The romance genre has a problematic history with Native American protagonists. The “American Indian Romance” is often written by white authors and read by non-Native women.
The American Indian historical romance that readers know today became an established subgenre in the 1980s. However, its roots can be traced back to early 1800s American literature, most notably with The Last of the Mohicans by James Fenimore Cooper. Native American romance is often source material for academic research on racial coding, media representation, and even the development of women’s captivity narratives.
While there are hundreds of historical romances with an Indigenous protagonist, it’s rare to find Native American romance told in a contemporary setting. In “Her Beautiful Savage: The Current Sexual Image of the Native American Male”, Peter van Lent says, “Today, when the Indian man is depicted in his sexual mode, he is most often transferred back to the past, a time of traditional lifestyle.” van Lent also points out that almost all Native American film and TV representation show Native characters in the 19th century.
Sexy contemporary romances with Indigenous heroes can be found, but it’s rarely advertised as a First Nation, Indigenous or Native American romance. For example, Against the Wall by Rebecca Zanetti is a hot contemporary romance set in Montana. Jake is a Native American romance hero and the opening scene pays homage to the captive trope when he grabs Sophie while riding his horse.
As a cowboy and a tribal lawyer, Jake protects what’s his. It’s his job to prevent Sophie from doing her job as they battle over land. He’s connected to his family and his community, and he has made personal sacrifices to stay with his tribe. Jake wants Sophie, a non-Native, to be part of his world. Sophie’s hesitant to trust his pledge of commitment, but as Jake explains, once he catches her, he’s keeping her.
In her work “Public Conflicts and Private Treaties in Kathleen Eagle’s Fire and Rain”, Johanna Hoorenan says that the lack of Native characters in contemporary romance maintains the Vanishing Indian myth.
It suggests that there are no more Native Americans, or at least, no more “Real Indians” and that they have become extinct during the westward expansion of the United States, in keeping with the doctrine of the Manifest Destiny.
If a reader finds a contemporary Native American romance, the heroine is often non-Native. Stephanie Carol Burley argues in her dissertation “Hearts of darkness: The racial politics of popular romance” that the reason is fetishized racial boundaries. The Native American male’s appearance is often stereotyped and exoticized.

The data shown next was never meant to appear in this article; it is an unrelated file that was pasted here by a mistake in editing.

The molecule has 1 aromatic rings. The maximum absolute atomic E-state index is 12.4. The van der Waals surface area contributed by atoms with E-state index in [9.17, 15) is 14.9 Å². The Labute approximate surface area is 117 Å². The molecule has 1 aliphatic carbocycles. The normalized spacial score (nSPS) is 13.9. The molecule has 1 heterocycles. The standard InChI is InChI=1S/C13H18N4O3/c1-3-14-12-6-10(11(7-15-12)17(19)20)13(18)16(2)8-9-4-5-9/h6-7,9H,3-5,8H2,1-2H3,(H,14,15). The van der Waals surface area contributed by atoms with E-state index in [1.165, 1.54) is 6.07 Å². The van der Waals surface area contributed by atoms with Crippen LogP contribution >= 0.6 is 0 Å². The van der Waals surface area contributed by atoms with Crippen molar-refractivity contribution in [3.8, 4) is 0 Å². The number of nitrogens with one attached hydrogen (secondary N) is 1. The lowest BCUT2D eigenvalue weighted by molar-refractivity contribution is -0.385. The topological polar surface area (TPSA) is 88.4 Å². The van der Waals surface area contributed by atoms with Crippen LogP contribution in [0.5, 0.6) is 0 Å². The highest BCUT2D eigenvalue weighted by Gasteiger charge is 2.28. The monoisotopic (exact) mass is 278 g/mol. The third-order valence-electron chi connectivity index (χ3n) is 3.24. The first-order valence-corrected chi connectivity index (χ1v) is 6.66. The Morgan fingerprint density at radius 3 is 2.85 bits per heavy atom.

Yet in Tempting Fate by Pamela Clare, both protagonists share Native American ancestry. It’s a sexy love story about a contemporary native couple who value family and community while respecting Lakota traditions.
Set in Colorado, Chaska saves Naomi while hiking and helps her recover. Neither knows much about Naomi’s heritage. Abandoned as a baby and raised in a cult, she’s not a registered member of an Indian nation. When Naomi discovers the possibility that she’s from the Lakota tribe and has living relatives, she’s determined to find out more.
Heritage is the center of Chaska’s life. He had been training as a Sun Dancer, a role and a discipline to protect and provide for his community through rituals and daily life. When Chaska guides Naomi into finding out more about being Lakota, she must continue the journey of self-discovery without him. Chaska knows he has to let Naomi go so she can find her people but he’s not ready to make that sacrifice.
Contemporary romances with Native American protagonists often explore identity, heritage and community. And yet there’s a lack of #ownvoices in Native American romances. While some authors writing Indigenous romance fiction are related to people with tribal enrollment, they don’t identify as First Nation or Native American. “As a consequence,” Hoorenan says, “the subgenre perpetuates and re-inscribes a pattern in which Native American cultures are depicted by non-Native auteurs, be it in fiction, film, history, anthropology, or any other field.”
In this sensual category romance, Savannah needs a sponsorship as she competes in rodeos while Chase is in urgent need of a wife. A deal is made as they enter a marriage of convenience. Chase, a wealthy playboy living in Las Vegas, falls for his temporary bride who is a down home cowgirl from Oklahoma.
While it’s mentioned a few times that Savannah is Choctaw, her ancestry does not impact the plot or the romance. Her goals are influenced more by her lack of money and opportunities. However, her Native American roots occasionally affect how she interacts with secondary characters and how she has to navigate the world around her. These moments give readers a better understanding about the heroine.
Want more contemporary romances with Native American protagonists? Looking for love stories that feature First Nation characters set outside the United States? Wish there were more #ownvoices Indigenous romances? There are not a lot of resources, but readers can start the search with the Women of Color in Romance website.
The Native American romance might be an established subgenre in romantic fiction, but it still has a long way to go.
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